Jenni is still studying in France and is enjoying her experience very much. She has been able to do a lot of traveling on the weekends to places all over Europe. She comes home Dec. 21st.
Jesse is in community college currently, and this weekend is serving with his national guard unit doing training- in the snow. His old, old car has totally kicked the bucket. Allison was given that car by a ministry in Denver called God's Cars in '05, and it had over 200,000 miles then! It served her for student teaching in college and since, until it has become the vehicle he and Allison are using to get to work and school. You might realize that this means that the car I use, has become the Fritz family shuttle. We would love for you to join us in praying for God's provision for a vehicle for Allison. Whichever way she goes, she will have to have a car. God has been faithful in the past, and He is Jehova Jira. Jesse won't need a car after March 1st, since that is when he goes to bootcamp.
I (Nancy) am doing some projects for church for Angel Tree, driving our kids all over the city, including Adjua to college as well, I taught two college classes for Greg while he was gone. I taught on "Ministering to Children Cross-Culturally." I am meeting with those planning our regional missions conference that is scheduled for next fall. I will be helping to lead the children's track and miscellaneous other tasks. I am leading a group of women at church for a Beth Moore Bible study, and will be helping with a church kids Christmas program. I am serving on the missions commission at our church, and on Wednesday this week I honestly woke up at 5:04 p.m., and then slept all that night as well. So, in between my various projects, resting happens. I am doing felting of wool items and knitting as my hobby of choice in my spare time currently.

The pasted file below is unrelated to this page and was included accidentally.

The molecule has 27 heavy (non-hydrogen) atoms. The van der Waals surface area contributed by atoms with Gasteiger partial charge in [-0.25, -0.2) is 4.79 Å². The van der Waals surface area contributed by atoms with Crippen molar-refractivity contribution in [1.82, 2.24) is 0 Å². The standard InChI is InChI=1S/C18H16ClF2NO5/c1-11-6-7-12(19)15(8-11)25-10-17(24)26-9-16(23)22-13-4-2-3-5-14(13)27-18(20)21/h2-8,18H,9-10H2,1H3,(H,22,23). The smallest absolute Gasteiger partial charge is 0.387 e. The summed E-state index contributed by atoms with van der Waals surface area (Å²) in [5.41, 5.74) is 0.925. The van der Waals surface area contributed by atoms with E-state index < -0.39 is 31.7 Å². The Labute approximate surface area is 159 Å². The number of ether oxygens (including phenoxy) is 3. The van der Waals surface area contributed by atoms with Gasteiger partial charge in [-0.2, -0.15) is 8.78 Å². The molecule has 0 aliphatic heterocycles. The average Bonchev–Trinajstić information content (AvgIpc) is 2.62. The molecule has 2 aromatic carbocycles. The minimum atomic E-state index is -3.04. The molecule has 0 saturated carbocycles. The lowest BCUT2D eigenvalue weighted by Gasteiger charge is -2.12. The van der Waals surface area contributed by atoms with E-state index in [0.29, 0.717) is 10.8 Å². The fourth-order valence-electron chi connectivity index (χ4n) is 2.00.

So, thank you for your interest and for any prayers you offer up for Partners and our family
Blessings, Nancy Fritz 509-990-8465